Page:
I named him Jude so I would remember, so I would fight for joy and choose to say, "This time, I will praise the LORD." But the days are still long and mothering small children still exposes all my rough edges, all the dark and ugly parts of my selfish heart that resist this never-ending call to lay down and die. I say it a hundred times a day--"Jude!" [Praise!]--but still I forget.
So I make lists. I read books and blogs and articles, and I write my own so I'll hear the words I so easily forget. I do this to remind myself that I have countless reasons to praise the LORD, from the Incarnation and the Cross to the Resurrection and my own adoption and redemption. And for the last
Jude came into our lives in a way that was an answer to many prayers and an occasion for much praise. Over the months that followed, I have felt overwhelmed by many struggles, but I have also experienced much grace.
Nursing, despite all my expectations and hopes that it had to be better the second time around (surely experience had to count for something), was a total nightmare for about eight weeks. But by grace, I persevered--my boy grew chubby thighs on my milk alone--and at thirteen months, he signs "milk" while he's nursing and flashes me a gap-toothed grin that melts my heart.
Sleep? Overrated, Jude says. I'm not my big brother; I don't need twelve hours a night plus naps (yes, I was ridiculously spoiled by Elijah). But I have a husband who helps with the middle-of-the-night parenting. I get a lot more sleep now than I did a year ago. And in the early morning hours, when my quiet time has been interrupted and I've had to go rescue a pajama-footed towhead from his crib earlier than I would prefer, he sits in the middle of the floor and tosses every (unfolded--I'm not usually stupid enough to leave the folded loads within his reach) piece of laundry across the floor, and giggles.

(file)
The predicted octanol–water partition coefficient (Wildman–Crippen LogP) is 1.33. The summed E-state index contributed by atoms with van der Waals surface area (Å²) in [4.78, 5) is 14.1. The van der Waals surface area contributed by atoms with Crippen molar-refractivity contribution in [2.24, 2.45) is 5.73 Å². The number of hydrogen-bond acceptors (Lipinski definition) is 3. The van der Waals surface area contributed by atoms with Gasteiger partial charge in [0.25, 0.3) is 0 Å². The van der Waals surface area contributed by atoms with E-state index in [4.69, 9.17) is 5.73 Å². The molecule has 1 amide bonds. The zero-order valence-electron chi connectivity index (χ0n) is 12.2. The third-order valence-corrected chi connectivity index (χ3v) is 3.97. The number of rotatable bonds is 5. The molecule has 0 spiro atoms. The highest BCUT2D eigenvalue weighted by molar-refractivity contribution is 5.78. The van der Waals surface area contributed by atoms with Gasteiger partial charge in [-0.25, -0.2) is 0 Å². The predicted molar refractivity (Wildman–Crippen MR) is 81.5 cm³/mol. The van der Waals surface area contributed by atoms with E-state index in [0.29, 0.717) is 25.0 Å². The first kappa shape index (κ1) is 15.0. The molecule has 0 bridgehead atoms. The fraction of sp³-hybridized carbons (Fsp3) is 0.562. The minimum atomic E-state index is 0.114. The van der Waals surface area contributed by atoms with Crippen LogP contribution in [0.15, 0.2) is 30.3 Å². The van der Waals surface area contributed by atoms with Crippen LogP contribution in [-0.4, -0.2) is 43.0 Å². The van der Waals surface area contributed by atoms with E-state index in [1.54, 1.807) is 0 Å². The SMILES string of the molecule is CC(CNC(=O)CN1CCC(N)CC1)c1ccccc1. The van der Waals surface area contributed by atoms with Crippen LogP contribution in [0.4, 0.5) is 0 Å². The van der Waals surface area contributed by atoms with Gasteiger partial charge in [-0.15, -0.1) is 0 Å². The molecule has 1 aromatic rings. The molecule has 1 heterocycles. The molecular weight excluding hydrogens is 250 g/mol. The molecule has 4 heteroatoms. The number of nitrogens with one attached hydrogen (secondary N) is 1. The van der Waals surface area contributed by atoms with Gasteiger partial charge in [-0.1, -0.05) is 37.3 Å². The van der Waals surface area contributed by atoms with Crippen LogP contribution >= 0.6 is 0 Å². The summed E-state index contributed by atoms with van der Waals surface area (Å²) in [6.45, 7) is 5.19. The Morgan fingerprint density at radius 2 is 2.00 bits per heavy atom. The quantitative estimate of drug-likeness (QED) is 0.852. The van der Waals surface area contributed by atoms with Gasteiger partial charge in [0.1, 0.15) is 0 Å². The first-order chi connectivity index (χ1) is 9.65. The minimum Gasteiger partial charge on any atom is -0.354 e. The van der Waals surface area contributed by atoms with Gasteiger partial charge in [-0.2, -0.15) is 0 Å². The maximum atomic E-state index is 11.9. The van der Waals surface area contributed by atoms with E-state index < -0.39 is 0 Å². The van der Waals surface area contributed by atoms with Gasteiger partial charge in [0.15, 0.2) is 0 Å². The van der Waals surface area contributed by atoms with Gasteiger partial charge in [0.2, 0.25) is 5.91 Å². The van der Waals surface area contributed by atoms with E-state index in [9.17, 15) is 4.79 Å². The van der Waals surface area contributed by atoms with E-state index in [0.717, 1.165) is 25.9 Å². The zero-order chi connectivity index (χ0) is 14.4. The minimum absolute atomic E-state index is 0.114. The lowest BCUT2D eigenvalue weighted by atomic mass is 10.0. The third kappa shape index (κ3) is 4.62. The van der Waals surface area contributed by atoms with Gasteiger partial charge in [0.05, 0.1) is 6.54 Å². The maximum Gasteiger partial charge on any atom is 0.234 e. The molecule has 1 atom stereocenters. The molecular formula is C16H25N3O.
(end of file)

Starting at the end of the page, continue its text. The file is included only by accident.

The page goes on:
Mealtimes? A chore, I'm not gonna lie. I delay solids as long as possible because exclusive breastfeeding is easier, faster, more convenient, less messy, and free. I dread this stage, when pickiness abounds and he's not old enough to be reasoned with. But, hello First World problem! I have food to feed my child! Lots of it! A wide variety, and it's got plenty of calories and nutrients, and he can, in fact, consume it and digest it! Also he looks hilarious with black beans smeared all over his face.
When I stop and slow down and think, I have to "who gets the last word" myself. The newborn stage still isn't my favorite. The years may be short, but the days are long. BUT the years are short! I have a healthy, happy little boy (two actually!). God has chosen an incredibly kind way of refining me. I am forgetful, but He remembers me and He reminds me. He has set before me a monumental task, for which I am weak and inadequate, but He walks with me, He fills me, and He demonstrates His power and sufficiency through me.
A year ago, among my many fears, I wondered whether I would slog through the darkness of postpartum depression again. I am overcome with gratitude when I sit here and realize how my Father has protected and preserved me. There have been dark days. I have felt discouraged and full of despair. But I have been *present* this year. I have been more able to enjoy Jude's babyhood. And however haltingly, however infrequently, however weakly--I have been able to praise.
Happy (belated) birthday, sweet baby Jude.
Today, I am praising God that you're ours.